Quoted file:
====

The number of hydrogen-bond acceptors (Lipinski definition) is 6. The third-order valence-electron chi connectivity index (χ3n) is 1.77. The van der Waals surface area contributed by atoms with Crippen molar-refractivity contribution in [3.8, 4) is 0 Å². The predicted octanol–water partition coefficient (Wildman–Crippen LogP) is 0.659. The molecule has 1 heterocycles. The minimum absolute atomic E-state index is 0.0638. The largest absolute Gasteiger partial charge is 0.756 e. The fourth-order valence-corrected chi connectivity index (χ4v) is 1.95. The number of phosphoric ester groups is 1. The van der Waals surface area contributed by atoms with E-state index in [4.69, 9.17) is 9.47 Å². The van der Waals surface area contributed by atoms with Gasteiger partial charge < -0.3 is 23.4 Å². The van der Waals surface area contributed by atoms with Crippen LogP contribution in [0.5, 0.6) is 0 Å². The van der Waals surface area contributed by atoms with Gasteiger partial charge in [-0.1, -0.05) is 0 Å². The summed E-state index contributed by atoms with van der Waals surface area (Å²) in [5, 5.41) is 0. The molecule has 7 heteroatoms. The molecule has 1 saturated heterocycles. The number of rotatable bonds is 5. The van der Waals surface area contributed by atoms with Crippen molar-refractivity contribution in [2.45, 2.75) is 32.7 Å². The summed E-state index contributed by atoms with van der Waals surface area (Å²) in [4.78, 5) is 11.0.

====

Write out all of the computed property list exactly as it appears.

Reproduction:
The number of hydrogen-bond acceptors (Lipinski definition) is 6. The third-order valence-electron chi connectivity index (χ3n) is 1.77. The van der Waals surface area contributed by atoms with Crippen molar-refractivity contribution in [3.8, 4) is 0 Å². The predicted octanol–water partition coefficient (Wildman–Crippen LogP) is 0.659. The molecule has 1 heterocycles. The minimum absolute atomic E-state index is 0.0638. The largest absolute Gasteiger partial charge is 0.756 e. The fourth-order valence-corrected chi connectivity index (χ4v) is 1.95. The number of phosphoric ester groups is 1. The van der Waals surface area contributed by atoms with E-state index in [4.69, 9.17) is 9.47 Å². The van der Waals surface area contributed by atoms with Gasteiger partial charge < -0.3 is 23.4 Å². The van der Waals surface area contributed by atoms with Crippen LogP contribution in [0.5, 0.6) is 0 Å². The van der Waals surface area contributed by atoms with Gasteiger partial charge in [-0.1, -0.05) is 0 Å². The summed E-state index contributed by atoms with van der Waals surface area (Å²) in [5, 5.41) is 0. The molecule has 7 heteroatoms. The molecule has 1 saturated heterocycles. The number of rotatable bonds is 5. The van der Waals surface area contributed by atoms with Crippen molar-refractivity contribution in [2.45, 2.75) is 32.7 Å². The summed E-state index contributed by atoms with van der Waals surface area (Å²) in [4.78, 5) is 11.0.